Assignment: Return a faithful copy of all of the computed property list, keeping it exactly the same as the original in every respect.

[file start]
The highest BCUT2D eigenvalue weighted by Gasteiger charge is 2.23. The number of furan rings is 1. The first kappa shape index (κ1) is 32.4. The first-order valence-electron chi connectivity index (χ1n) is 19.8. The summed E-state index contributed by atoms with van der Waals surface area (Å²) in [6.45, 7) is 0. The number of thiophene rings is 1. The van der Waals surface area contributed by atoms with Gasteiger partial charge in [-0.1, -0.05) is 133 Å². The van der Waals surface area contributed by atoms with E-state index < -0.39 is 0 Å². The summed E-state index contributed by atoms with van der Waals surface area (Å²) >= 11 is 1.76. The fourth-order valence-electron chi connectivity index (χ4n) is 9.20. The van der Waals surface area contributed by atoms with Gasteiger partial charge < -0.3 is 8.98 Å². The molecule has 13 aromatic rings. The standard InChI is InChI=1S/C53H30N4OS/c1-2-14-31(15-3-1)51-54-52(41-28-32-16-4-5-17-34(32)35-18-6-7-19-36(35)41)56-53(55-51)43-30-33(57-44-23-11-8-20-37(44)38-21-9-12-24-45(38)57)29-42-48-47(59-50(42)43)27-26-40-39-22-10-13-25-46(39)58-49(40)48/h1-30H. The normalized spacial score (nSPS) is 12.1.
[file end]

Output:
The highest BCUT2D eigenvalue weighted by Gasteiger charge is 2.23. The number of furan rings is 1. The first kappa shape index (κ1) is 32.4. The first-order valence-electron chi connectivity index (χ1n) is 19.8. The summed E-state index contributed by atoms with van der Waals surface area (Å²) in [6.45, 7) is 0. The number of thiophene rings is 1. The van der Waals surface area contributed by atoms with Gasteiger partial charge in [-0.1, -0.05) is 133 Å². The van der Waals surface area contributed by atoms with E-state index < -0.39 is 0 Å². The summed E-state index contributed by atoms with van der Waals surface area (Å²) >= 11 is 1.76. The fourth-order valence-electron chi connectivity index (χ4n) is 9.20. The van der Waals surface area contributed by atoms with Gasteiger partial charge < -0.3 is 8.98 Å². The molecule has 13 aromatic rings. The standard InChI is InChI=1S/C53H30N4OS/c1-2-14-31(15-3-1)51-54-52(41-28-32-16-4-5-17-34(32)35-18-6-7-19-36(35)41)56-53(55-51)43-30-33(57-44-23-11-8-20-37(44)38-21-9-12-24-45(38)57)29-42-48-47(59-50(42)43)27-26-40-39-22-10-13-25-46(39)58-49(40)48/h1-30H. The normalized spacial score (nSPS) is 12.1.